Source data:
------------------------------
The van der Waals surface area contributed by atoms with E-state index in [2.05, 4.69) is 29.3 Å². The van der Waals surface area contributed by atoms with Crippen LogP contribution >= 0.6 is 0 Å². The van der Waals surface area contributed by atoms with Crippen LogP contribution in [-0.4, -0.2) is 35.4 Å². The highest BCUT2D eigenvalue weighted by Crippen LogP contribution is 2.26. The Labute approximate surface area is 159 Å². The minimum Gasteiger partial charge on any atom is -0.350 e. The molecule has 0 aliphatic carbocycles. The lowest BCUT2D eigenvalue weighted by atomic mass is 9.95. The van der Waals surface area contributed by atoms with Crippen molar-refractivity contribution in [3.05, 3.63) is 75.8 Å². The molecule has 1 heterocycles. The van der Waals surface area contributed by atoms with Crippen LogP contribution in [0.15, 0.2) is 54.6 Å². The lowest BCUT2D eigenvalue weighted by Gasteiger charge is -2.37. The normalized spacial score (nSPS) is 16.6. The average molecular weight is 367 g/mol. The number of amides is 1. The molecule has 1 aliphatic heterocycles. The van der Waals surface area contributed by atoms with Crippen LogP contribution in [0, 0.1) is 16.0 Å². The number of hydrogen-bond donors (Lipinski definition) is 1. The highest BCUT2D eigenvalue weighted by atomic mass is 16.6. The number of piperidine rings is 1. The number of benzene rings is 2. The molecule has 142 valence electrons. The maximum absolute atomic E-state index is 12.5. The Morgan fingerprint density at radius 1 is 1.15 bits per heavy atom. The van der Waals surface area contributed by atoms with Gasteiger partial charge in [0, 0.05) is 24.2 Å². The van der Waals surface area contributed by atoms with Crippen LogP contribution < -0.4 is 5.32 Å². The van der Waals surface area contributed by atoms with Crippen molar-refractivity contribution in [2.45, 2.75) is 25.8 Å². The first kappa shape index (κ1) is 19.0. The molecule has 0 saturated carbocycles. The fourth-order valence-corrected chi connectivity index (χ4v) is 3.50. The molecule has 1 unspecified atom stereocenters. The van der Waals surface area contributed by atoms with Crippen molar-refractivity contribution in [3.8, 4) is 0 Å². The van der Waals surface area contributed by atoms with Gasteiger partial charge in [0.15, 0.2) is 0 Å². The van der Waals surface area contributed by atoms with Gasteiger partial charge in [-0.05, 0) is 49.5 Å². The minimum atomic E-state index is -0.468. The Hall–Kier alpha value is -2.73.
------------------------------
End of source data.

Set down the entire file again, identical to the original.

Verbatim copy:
The van der Waals surface area contributed by atoms with E-state index in [2.05, 4.69) is 29.3 Å². The van der Waals surface area contributed by atoms with Crippen LogP contribution >= 0.6 is 0 Å². The van der Waals surface area contributed by atoms with Crippen LogP contribution in [-0.4, -0.2) is 35.4 Å². The highest BCUT2D eigenvalue weighted by Crippen LogP contribution is 2.26. The Labute approximate surface area is 159 Å². The minimum Gasteiger partial charge on any atom is -0.350 e. The molecule has 0 aliphatic carbocycles. The lowest BCUT2D eigenvalue weighted by atomic mass is 9.95. The van der Waals surface area contributed by atoms with Crippen molar-refractivity contribution in [3.05, 3.63) is 75.8 Å². The molecule has 1 heterocycles. The van der Waals surface area contributed by atoms with Crippen LogP contribution in [0.15, 0.2) is 54.6 Å². The lowest BCUT2D eigenvalue weighted by Gasteiger charge is -2.37. The normalized spacial score (nSPS) is 16.6. The average molecular weight is 367 g/mol. The number of amides is 1. The molecule has 1 aliphatic heterocycles. The van der Waals surface area contributed by atoms with Crippen LogP contribution in [0, 0.1) is 16.0 Å². The number of hydrogen-bond donors (Lipinski definition) is 1. The highest BCUT2D eigenvalue weighted by atomic mass is 16.6. The number of piperidine rings is 1. The number of benzene rings is 2. The molecule has 142 valence electrons. The maximum absolute atomic E-state index is 12.5. The Morgan fingerprint density at radius 1 is 1.15 bits per heavy atom. The van der Waals surface area contributed by atoms with Gasteiger partial charge in [0, 0.05) is 24.2 Å². The van der Waals surface area contributed by atoms with Crippen LogP contribution < -0.4 is 5.32 Å². The van der Waals surface area contributed by atoms with Crippen molar-refractivity contribution in [2.45, 2.75) is 25.8 Å². The first kappa shape index (κ1) is 19.0. The molecule has 0 saturated carbocycles. The fourth-order valence-corrected chi connectivity index (χ4v) is 3.50. The molecule has 1 unspecified atom stereocenters. The van der Waals surface area contributed by atoms with Crippen molar-refractivity contribution in [3.8, 4) is 0 Å². The van der Waals surface area contributed by atoms with Gasteiger partial charge in [0.15, 0.2) is 0 Å². The van der Waals surface area contributed by atoms with Gasteiger partial charge in [-0.05, 0) is 49.5 Å². The minimum atomic E-state index is -0.468. The Hall–Kier alpha value is -2.73.